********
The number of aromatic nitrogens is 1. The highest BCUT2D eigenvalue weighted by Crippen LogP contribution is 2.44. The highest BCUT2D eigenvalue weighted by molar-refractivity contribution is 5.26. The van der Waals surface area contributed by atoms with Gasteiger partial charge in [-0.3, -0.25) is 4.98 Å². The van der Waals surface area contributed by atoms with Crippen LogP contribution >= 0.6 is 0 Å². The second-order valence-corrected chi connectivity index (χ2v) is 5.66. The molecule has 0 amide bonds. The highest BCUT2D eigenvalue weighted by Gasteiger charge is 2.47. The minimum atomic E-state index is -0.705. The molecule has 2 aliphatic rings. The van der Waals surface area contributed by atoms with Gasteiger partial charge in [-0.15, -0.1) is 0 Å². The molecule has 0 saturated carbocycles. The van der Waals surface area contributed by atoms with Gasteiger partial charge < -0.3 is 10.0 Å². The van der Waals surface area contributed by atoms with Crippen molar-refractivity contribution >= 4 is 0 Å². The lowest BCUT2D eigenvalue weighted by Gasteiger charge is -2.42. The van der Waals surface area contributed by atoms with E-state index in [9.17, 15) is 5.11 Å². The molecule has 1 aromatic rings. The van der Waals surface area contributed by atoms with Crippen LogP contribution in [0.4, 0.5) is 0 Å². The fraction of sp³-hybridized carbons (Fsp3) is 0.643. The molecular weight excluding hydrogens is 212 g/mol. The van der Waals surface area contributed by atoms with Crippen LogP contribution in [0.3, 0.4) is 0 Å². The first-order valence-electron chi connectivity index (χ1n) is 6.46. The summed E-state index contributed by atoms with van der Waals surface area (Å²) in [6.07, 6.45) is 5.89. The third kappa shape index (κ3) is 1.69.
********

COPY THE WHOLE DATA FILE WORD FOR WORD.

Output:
The number of aromatic nitrogens is 1. The highest BCUT2D eigenvalue weighted by Crippen LogP contribution is 2.44. The highest BCUT2D eigenvalue weighted by molar-refractivity contribution is 5.26. The van der Waals surface area contributed by atoms with Gasteiger partial charge in [-0.3, -0.25) is 4.98 Å². The van der Waals surface area contributed by atoms with Crippen LogP contribution >= 0.6 is 0 Å². The second-order valence-corrected chi connectivity index (χ2v) is 5.66. The molecule has 0 amide bonds. The highest BCUT2D eigenvalue weighted by Gasteiger charge is 2.47. The minimum atomic E-state index is -0.705. The molecule has 2 aliphatic rings. The van der Waals surface area contributed by atoms with Gasteiger partial charge in [-0.15, -0.1) is 0 Å². The molecule has 0 saturated carbocycles. The van der Waals surface area contributed by atoms with Gasteiger partial charge < -0.3 is 10.0 Å². The van der Waals surface area contributed by atoms with Crippen molar-refractivity contribution >= 4 is 0 Å². The lowest BCUT2D eigenvalue weighted by Gasteiger charge is -2.42. The van der Waals surface area contributed by atoms with E-state index in [9.17, 15) is 5.11 Å². The molecule has 1 aromatic rings. The van der Waals surface area contributed by atoms with Crippen LogP contribution in [0.4, 0.5) is 0 Å². The fraction of sp³-hybridized carbons (Fsp3) is 0.643. The molecular weight excluding hydrogens is 212 g/mol. The van der Waals surface area contributed by atoms with Crippen LogP contribution in [0.3, 0.4) is 0 Å². The first-order valence-electron chi connectivity index (χ1n) is 6.46. The summed E-state index contributed by atoms with van der Waals surface area (Å²) in [6.07, 6.45) is 5.89. The third kappa shape index (κ3) is 1.69.